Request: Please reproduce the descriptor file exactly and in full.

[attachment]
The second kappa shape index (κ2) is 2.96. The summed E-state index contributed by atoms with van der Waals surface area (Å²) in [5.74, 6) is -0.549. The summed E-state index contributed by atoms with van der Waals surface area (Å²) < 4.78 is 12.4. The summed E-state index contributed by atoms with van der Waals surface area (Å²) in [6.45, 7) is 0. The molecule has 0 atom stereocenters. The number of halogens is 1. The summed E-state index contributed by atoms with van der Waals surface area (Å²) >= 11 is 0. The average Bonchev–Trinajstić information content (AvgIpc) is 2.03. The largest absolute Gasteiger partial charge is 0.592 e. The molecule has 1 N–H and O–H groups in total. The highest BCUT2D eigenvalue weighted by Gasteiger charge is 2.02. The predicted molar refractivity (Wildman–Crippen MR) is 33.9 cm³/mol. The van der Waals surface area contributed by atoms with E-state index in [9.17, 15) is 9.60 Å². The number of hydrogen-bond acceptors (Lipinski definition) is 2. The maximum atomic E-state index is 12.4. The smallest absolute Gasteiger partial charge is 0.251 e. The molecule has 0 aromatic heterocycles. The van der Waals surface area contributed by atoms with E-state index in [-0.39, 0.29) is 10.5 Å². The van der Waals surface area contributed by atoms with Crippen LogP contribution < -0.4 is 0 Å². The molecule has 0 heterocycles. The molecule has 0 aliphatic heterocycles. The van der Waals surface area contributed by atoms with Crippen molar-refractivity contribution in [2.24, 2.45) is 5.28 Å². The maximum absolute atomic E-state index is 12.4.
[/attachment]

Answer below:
The second kappa shape index (κ2) is 2.96. The summed E-state index contributed by atoms with van der Waals surface area (Å²) in [5.74, 6) is -0.549. The summed E-state index contributed by atoms with van der Waals surface area (Å²) < 4.78 is 12.4. The summed E-state index contributed by atoms with van der Waals surface area (Å²) in [6.45, 7) is 0. The molecule has 0 atom stereocenters. The number of halogens is 1. The summed E-state index contributed by atoms with van der Waals surface area (Å²) >= 11 is 0. The average Bonchev–Trinajstić information content (AvgIpc) is 2.03. The largest absolute Gasteiger partial charge is 0.592 e. The molecule has 1 N–H and O–H groups in total. The highest BCUT2D eigenvalue weighted by Gasteiger charge is 2.02. The predicted molar refractivity (Wildman–Crippen MR) is 33.9 cm³/mol. The van der Waals surface area contributed by atoms with E-state index in [9.17, 15) is 9.60 Å². The number of hydrogen-bond acceptors (Lipinski definition) is 2. The maximum atomic E-state index is 12.4. The smallest absolute Gasteiger partial charge is 0.251 e. The molecule has 0 aromatic heterocycles. The van der Waals surface area contributed by atoms with E-state index in [-0.39, 0.29) is 10.5 Å². The van der Waals surface area contributed by atoms with Crippen LogP contribution < -0.4 is 0 Å². The molecule has 0 heterocycles. The molecule has 0 aliphatic heterocycles. The van der Waals surface area contributed by atoms with Crippen molar-refractivity contribution in [2.24, 2.45) is 5.28 Å². The maximum absolute atomic E-state index is 12.4.